A great number of kings have killed themselves in one way or another, very often because of overly large ambitions (see cartoon). King Saul, in the Bible is perhaps the first, Hitler is perhaps the most famous, and Colonel Qadhafi of Libya is perhaps the most recent. More often, maximum leaders are murdered, typically by friends and family. Famous examples include Julius Caesar, Augustus Caesar, and Nero; Charles I, Louis XVI, Richard III, and Tzar Alexander. Both the king of rock (Elvis) and the king of pop (Michael Jackson) killed themselves with drugs. Yet others died in needless wars or were exiled. Napoleon was defeated, exiled, returned, re-exiled and then murdered by an associate.  It’s not that safe to be the infallible king. Perhaps the wisest move is that of Pope Benedict, who last year left Rome for a life of monk-like solitude. Machiavelli points out, in “The Prince”, that only two Roman Emperors died of natural causes, one because he became emperor at a very old age, and the other was Marcus Aurelius, an advanced ruler who empowered his subjects.

Political bosses and monopolist businessmen, though lower in power, don’t fare much better in life. Boss Tweed died in jail, as did Capone, Boss Pendergast. Even if they avoid jail, the fact that no one likes you takes a toll. No one liked Vanderbilt or Rockefeller, Carnegie, Morgan, or Fisk. While they lived, they could expect nothing more than senate investigations and ugly lampoons in the free press, plus an unfavorable memory after death. William Hearst and Howard Hughes died as virtual hermits, best remembered as the inspiration for “Citizen Kane” and “The Navigator.” Peter Cooper and Steve Jobs are different,  industrialists liked in life and in death; and Bill Gates may join them too. Their secret was to empower others.

He’s being eaten alive by his power, money, and respect, as are all those he might love.

Woe to the wife, child or friend of the dictator. The wife and children of a king or king-pin rarely enjoy much of the power. The king-pin doesn’t trust them (often with good reason), and neither do the people. Stalin killed his wife and children as did Nero, Frederick the Great, Herod, Hitler, and quite a few others. It was said that is was preferable to be an animal in the courtyard of these greats than a son at their table. And even if the king or king-pin doesn’t kill his wife child or son, the people often do e.g. Marie Antoinette was killed shortly after Louis XVI and the Tzarina of Russia alongside Alexander III. Similarly, the wife of Hitler, the Mistress of Mussolini, and the wife of Nicolae Ceausescu all died at their husband’s side, sharing the punishment for their husband’s ambition.

The kings of Sparta fared relatively well, as did their wives, despite the militarism of Sparta. Their trick was that Sparta was a du-archy, a country with two kings. Sparta was strong and stable, and their kings (mostly) died at home. In business too, it seems the selfish leader should step back and become almost invisible. It helps him, and helps the people too. If the leader can’t share power this way, he or she should at least give people a simple choice between two things he controls and accepts (chocolate and vanilla; Democrat and Republican). Workers with a choice, even a small one, learn to act somewhat independently, and customers (or citizens) don’t complain as much either if they have some control over their fate. All will come to like the leader more, and the leader will like himself more. People stopped resenting Microsoft when there was a viable alternative, Apple, and Microsoft engineers benefitted by having a competitor to their products. I suspect that Bill Gates realized this would happen when he helped fund Apple’s return to the market. Unfortunately, most monopolists, bosses, and king-pins are too stupid, or too afraid to do this. In the end, it’s the trapped employee or follower who shoots the leader from behind.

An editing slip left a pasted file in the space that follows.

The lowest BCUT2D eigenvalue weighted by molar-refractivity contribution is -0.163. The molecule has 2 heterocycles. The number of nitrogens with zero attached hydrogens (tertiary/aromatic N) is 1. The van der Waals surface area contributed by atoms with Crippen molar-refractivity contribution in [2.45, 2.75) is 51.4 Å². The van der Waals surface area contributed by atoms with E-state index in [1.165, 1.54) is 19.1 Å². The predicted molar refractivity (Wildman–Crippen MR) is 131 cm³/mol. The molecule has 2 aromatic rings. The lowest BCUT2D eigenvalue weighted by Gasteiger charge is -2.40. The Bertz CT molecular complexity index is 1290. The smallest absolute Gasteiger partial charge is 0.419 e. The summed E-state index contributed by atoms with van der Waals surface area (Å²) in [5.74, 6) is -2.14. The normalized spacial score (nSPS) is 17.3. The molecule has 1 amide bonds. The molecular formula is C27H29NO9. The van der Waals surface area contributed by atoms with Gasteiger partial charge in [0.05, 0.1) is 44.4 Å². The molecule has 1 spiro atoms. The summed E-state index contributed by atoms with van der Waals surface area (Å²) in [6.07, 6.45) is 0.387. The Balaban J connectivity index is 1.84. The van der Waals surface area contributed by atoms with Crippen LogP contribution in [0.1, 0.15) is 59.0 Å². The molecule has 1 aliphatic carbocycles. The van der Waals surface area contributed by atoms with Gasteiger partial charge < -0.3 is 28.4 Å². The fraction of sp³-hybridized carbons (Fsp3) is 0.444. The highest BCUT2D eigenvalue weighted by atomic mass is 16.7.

The ideal situation is a delicate balance between control and freedom. A great leader will empower those around him and support the opposition. That was the unrealized sense of Mao Tse Tung’s hundred flowers movement (let 100 flowers bloom; left 100 schools of thought contend). It’s political tensegrity. Most leaders can not let go to do this (Mao could not). Still, there IS a sanity clause, Virginia. And a leader should know that there is no benefit to the king who gains the whole world and loses his friends, family and sleep.

Robert Buxbaum. Remember, remember the 5th of November; those oppressed, and those imagining themselves oppressed rise and plot.

# The future of steamships: steam

Most large ships and virtually all locomotives currently run on diesel power. But the diesel  engine does not drive the wheels or propeller directly; the transmission would be too big and complex. Instead, the diesel engine is used to generate electric power, and the electric power drives the ship or train via an electric motor, generally with a battery bank to provide a buffer. Current diesel generators operate at 75-300 rpm and about 40-50% efficiency (not bad), but diesel fuel is expensive. It strikes me, therefore that the next step is to switch to a cheaper fuel like coal or compressed natural gas, and convert these fuels to electricity by a partial or full steam cycle as used in land-based electric power plants

Diesel engine, 100 MW for a large container ship